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postheadericon How to create a Battery Widget

This article will describe the basics on how to develop a simple Battery Widget. A Battery Widget displays the current battery level. To receive battery level changes, you need to register your app for the Intent.ACTION_BATTERY_CHANGED. A sample application is provided to show the working.

We start with the basics of creating a widget. We need to provide the widget size in the /res/xml/batterywidgetinfo.xml file. We go for a simple 1x1 widget. The content looks like this:

<?xml version="1.0" encoding="utf-8"?>

<!--  Copyright CMW Mobile.com, 2012.  -->

<appwidget-provider xmlns:android="http://schemas.android.com/apk/res/android"
    android:initialLayout="@layout/widget"
    android:minWidth="72dip"
    android:minHeight="72dip"
    android:updatePeriodMillis="0"
/>

The widget layout is defined within the /res/layout/widget.xml. We go for a simple TextView to display the current battery level. The content looks like this.

<?xml version="1.0" encoding="utf-8"?>

<!-- Copyright CMW Mobile.com, 2012. -->

<LinearLayout xmlns:android="http://schemas.android.com/apk/res/android"
    android:id="@+id/widgetLayout"
    android:layout_width="fill_parent"
    android:layout_height="fill_parent"
    android:orientation="horizontal">

<TextView android:id="@+id/battery"
    android:background="@android:color/darker_gray"
    android:contentDescription="@string/batteryTitle"
    android:layout_gravity="center"
    android:layout_width="wrap_content"
    android:layout_height="wrap_content"
    android:textSize="50dp" />

</LinearLayout>

Within the AndroidManifest.xml file we need to define the widget as a receiver:

     <receiver android:label="@string/batteryTitle" android:name=".BatteryWidgetProvider">
            <intent-filter>
                <action android:name="android.appwidget.action.APPWIDGET_UPDATE" />
            </intent-filter>
            <meta-data android:name="android.appwidget.provider"
                android:resource="@xml/batterywidgetinfo" />
        </receiver>

Our main class is the BatteryWidgetProvider class. It needs to extend the android.appwidget.AppWidgetProvider class. The next step is to create a service to receive the updates. The service must be defined in the AndroidManifest.xml as well. We use an inner class of the BatteryWidgetProvider class named BatteryUpdateService as the service class. We override the BatteryWidgetProvider onEnabled method to start the service. The onDisabled method can be used to stop the service after all widgets are removed from the home screen.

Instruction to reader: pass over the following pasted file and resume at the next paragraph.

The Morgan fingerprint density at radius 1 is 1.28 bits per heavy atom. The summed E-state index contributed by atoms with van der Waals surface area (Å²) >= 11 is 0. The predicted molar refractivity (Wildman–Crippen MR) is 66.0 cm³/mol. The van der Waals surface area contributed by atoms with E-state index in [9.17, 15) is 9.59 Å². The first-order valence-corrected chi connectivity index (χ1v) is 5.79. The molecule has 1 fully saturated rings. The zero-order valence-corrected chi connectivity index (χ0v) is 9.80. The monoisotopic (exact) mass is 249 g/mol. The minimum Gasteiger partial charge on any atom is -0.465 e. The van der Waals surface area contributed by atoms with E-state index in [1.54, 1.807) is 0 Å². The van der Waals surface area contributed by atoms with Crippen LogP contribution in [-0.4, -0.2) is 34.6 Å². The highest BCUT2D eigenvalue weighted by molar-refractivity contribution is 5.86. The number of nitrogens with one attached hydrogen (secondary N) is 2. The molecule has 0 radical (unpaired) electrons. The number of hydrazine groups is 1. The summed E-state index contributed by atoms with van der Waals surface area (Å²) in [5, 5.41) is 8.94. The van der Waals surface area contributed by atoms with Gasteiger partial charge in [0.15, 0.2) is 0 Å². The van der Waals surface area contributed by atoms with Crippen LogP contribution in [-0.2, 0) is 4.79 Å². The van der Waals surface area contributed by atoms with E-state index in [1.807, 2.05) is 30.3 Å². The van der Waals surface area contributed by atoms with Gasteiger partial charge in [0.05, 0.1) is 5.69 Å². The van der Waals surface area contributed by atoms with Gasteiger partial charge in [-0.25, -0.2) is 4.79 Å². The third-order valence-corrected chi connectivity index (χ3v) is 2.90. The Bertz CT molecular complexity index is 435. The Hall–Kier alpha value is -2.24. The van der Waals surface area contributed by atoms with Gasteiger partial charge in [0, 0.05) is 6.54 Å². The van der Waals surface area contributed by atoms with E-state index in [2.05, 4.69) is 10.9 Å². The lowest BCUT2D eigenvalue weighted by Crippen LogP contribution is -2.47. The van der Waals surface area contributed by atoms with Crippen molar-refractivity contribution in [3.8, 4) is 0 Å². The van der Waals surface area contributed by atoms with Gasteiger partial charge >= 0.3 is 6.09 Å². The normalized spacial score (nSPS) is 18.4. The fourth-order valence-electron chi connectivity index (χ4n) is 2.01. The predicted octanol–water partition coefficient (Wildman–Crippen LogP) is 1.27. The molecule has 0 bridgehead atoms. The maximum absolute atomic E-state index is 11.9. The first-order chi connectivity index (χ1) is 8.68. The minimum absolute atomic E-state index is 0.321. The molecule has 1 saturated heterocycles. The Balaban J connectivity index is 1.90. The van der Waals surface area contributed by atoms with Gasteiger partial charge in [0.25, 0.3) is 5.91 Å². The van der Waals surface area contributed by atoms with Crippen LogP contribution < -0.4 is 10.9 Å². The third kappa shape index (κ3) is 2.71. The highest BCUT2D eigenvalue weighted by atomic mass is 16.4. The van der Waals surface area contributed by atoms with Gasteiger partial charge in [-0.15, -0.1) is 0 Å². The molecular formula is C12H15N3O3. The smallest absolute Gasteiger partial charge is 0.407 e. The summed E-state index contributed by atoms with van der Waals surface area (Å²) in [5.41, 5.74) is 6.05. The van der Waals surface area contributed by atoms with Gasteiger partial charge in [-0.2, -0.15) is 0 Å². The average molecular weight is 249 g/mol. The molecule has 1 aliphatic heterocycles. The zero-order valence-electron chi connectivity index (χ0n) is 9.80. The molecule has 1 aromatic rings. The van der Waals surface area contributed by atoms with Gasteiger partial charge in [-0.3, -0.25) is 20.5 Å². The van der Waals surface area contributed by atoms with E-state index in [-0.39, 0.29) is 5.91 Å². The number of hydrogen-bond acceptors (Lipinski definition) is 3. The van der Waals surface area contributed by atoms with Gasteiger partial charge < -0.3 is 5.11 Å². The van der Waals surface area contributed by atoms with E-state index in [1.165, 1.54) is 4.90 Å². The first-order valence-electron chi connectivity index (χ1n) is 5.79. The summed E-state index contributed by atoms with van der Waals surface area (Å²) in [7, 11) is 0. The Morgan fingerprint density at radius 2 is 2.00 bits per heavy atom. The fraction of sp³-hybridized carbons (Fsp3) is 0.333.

<service android:name=".BatteryWidgetProvider$BatteryUpdateService" android:exported="false">
            <intent-filter>
                <action android:name="com.cmwmobile.android.samples.battery.action.UPDATE" />
            </intent-filter>
        </service>

An IntentFilter class is used to register the intent actions which we want to handle within our application. In our case the Intent.ACTION_BATTERY_CHANGED and our own custom defined ACTION_UPDATE. We use an android.content.BroadcastReceiver to receive the intents. The BatteryUpdateService onCreate method is used to register our BroadcastReceiver to receive the intents. The onDestroy method is used to unregister the BroadcastReceiver again. The battery changed intent contains the battery information. we are interested in. We use the following list of battery attributes:

  • Battery level
  • Battery level scale
  • Plugged information
  • Temperature (in degrees Celsius)
  • Voltage

See BatteryManager for more information about all the available attributes. Finally, within the updateBattery method the TextView is updated with the battery information. And that's it. Have fun and don't forget to like, plus or retweet if you like this blog.

Try the Battery Widget 30 days Trail or the full Battery Widget from Google Play to experiance the full potential.

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